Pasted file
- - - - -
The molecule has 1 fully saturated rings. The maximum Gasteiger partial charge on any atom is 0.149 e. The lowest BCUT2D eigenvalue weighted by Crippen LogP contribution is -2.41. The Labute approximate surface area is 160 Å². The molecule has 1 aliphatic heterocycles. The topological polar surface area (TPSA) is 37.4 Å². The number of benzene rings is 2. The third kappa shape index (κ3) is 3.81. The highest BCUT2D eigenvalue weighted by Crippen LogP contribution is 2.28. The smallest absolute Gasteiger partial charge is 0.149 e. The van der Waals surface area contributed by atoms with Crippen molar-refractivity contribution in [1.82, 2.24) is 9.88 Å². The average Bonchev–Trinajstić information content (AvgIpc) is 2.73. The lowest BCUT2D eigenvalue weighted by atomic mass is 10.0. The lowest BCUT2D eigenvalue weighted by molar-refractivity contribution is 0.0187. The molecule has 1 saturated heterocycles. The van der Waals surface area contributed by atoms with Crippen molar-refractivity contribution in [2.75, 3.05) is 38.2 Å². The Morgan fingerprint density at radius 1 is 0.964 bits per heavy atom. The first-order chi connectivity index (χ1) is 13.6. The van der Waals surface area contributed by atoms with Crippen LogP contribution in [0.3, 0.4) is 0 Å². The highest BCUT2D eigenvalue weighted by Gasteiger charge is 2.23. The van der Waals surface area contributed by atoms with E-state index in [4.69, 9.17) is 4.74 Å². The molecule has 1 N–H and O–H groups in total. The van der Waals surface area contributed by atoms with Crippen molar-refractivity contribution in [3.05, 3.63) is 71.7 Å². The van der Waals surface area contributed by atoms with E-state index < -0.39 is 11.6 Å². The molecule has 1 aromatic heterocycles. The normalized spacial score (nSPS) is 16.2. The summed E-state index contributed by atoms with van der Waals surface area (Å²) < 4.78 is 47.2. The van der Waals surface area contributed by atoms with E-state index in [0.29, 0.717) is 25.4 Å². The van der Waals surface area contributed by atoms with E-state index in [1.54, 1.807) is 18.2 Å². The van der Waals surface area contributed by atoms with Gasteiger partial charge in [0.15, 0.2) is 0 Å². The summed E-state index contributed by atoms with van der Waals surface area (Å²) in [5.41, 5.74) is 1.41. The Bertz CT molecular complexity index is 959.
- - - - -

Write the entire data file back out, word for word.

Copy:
The molecule has 1 fully saturated rings. The maximum Gasteiger partial charge on any atom is 0.149 e. The lowest BCUT2D eigenvalue weighted by Crippen LogP contribution is -2.41. The Labute approximate surface area is 160 Å². The molecule has 1 aliphatic heterocycles. The topological polar surface area (TPSA) is 37.4 Å². The number of benzene rings is 2. The third kappa shape index (κ3) is 3.81. The highest BCUT2D eigenvalue weighted by Crippen LogP contribution is 2.28. The smallest absolute Gasteiger partial charge is 0.149 e. The van der Waals surface area contributed by atoms with Crippen molar-refractivity contribution in [1.82, 2.24) is 9.88 Å². The average Bonchev–Trinajstić information content (AvgIpc) is 2.73. The lowest BCUT2D eigenvalue weighted by atomic mass is 10.0. The lowest BCUT2D eigenvalue weighted by molar-refractivity contribution is 0.0187. The molecule has 1 saturated heterocycles. The van der Waals surface area contributed by atoms with Crippen molar-refractivity contribution in [2.75, 3.05) is 38.2 Å². The Morgan fingerprint density at radius 1 is 0.964 bits per heavy atom. The first-order chi connectivity index (χ1) is 13.6. The van der Waals surface area contributed by atoms with Crippen LogP contribution in [0.3, 0.4) is 0 Å². The highest BCUT2D eigenvalue weighted by Gasteiger charge is 2.23. The van der Waals surface area contributed by atoms with E-state index in [4.69, 9.17) is 4.74 Å². The molecule has 1 N–H and O–H groups in total. The van der Waals surface area contributed by atoms with Crippen molar-refractivity contribution in [3.05, 3.63) is 71.7 Å². The van der Waals surface area contributed by atoms with E-state index < -0.39 is 11.6 Å². The molecule has 1 aromatic heterocycles. The normalized spacial score (nSPS) is 16.2. The summed E-state index contributed by atoms with van der Waals surface area (Å²) < 4.78 is 47.2. The van der Waals surface area contributed by atoms with E-state index in [0.29, 0.717) is 25.4 Å². The van der Waals surface area contributed by atoms with E-state index in [1.54, 1.807) is 18.2 Å². The van der Waals surface area contributed by atoms with Gasteiger partial charge in [0.15, 0.2) is 0 Å². The summed E-state index contributed by atoms with van der Waals surface area (Å²) in [5.41, 5.74) is 1.41. The Bertz CT molecular complexity index is 959.